Thursday, May 5, 2011

Things Unseen

Last Wednesday was the farewell dinner for the participants in the Student Support Network training program. Participants from across Boston University came together on the lovely top floor of Student Village to share some food and fellowship, recognize the people who had taught and funded us, and to prepare to go forth as agents of empathy on Boston University's campus.

As part of the ending ceremonies, the BU Secret Project's video was shown to the Student Support Network trainees. For those of you reading that don't know, Boston University's Active Minds group launched the BU Secret project on March 17. Active Minds encouraged students to anonymously submit secrets on a provided postcard, which were then posted on bulletin boards and compiled into a video.

What was written on the postcards ranged from hilarious to heart-wrenching. Some students confessed to showering with their Brita, while others shared stories of neglect, fear, loneliness, anger, and pain. As I watched the short video, I realized that the people who had written these postcards are the people I eat in the dining hall with, the people sitting in my class, the people I pass by on the street without a second glance.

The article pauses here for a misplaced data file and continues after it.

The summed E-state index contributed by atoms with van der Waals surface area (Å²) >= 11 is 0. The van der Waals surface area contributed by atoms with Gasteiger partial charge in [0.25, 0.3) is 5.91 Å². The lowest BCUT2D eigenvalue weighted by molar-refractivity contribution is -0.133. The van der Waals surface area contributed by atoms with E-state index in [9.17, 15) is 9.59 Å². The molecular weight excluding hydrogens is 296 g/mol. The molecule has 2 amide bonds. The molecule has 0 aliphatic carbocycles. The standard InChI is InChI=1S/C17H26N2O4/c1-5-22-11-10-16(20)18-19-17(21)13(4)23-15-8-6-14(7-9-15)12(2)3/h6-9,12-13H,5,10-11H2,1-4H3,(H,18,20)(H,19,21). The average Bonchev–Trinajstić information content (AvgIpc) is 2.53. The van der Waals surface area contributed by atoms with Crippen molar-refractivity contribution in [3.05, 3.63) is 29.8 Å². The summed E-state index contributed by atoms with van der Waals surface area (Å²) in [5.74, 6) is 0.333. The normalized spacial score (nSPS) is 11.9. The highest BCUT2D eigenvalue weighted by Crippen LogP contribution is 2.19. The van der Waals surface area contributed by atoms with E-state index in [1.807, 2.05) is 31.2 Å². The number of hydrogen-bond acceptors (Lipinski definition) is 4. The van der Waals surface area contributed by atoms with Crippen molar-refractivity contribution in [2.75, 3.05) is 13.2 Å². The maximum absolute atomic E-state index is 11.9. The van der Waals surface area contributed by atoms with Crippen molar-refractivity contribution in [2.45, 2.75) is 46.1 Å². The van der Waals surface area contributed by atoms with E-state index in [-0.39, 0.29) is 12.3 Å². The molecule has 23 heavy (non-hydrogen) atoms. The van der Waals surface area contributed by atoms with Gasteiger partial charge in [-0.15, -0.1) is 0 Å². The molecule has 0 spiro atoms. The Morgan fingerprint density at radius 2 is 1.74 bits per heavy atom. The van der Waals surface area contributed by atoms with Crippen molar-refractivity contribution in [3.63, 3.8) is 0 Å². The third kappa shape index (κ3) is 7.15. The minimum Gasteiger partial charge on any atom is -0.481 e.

A huge stigma against mental illness exists in the United States, a stigma that makes treatable problems like depression, bipolar disorder, and eating disorders seem like insurmountable and uncontrollable character flaws. If people felt comfortable enough to share their difficulties with other, BU Secret wouldn't be a secret anymore, and more people would receive the help and support that they need in order to thrive and be happy.

Part of the Student Support Network's training is to show other students how to recognize the signs of depression. These signs are easy to notice in friends and people we live with. Withdrawal, change in habits, mood swings, changes in eating patterns, abusing drugs or alcohol, sleeping all the time or not sleeping at all, are the key ways to tell if someone is going through mental distress.

These unseen warning signs can lead to deadly consequences. Suicide is a very real and pressing problem on college campuses across the United States. Suicide is preventable. Being a friend, listening, and moving people towards ways to get help are key steps in suicide prevention.

I encourage everyone to watch the BU Secret video. If you see anyone that you feel may be in distress, talk to them. Recommend that they seek help. So many options exist. Marsh Chapel, Behavioral Medicine, Residence Life, support groups, and suicide hot lines are just some of these.

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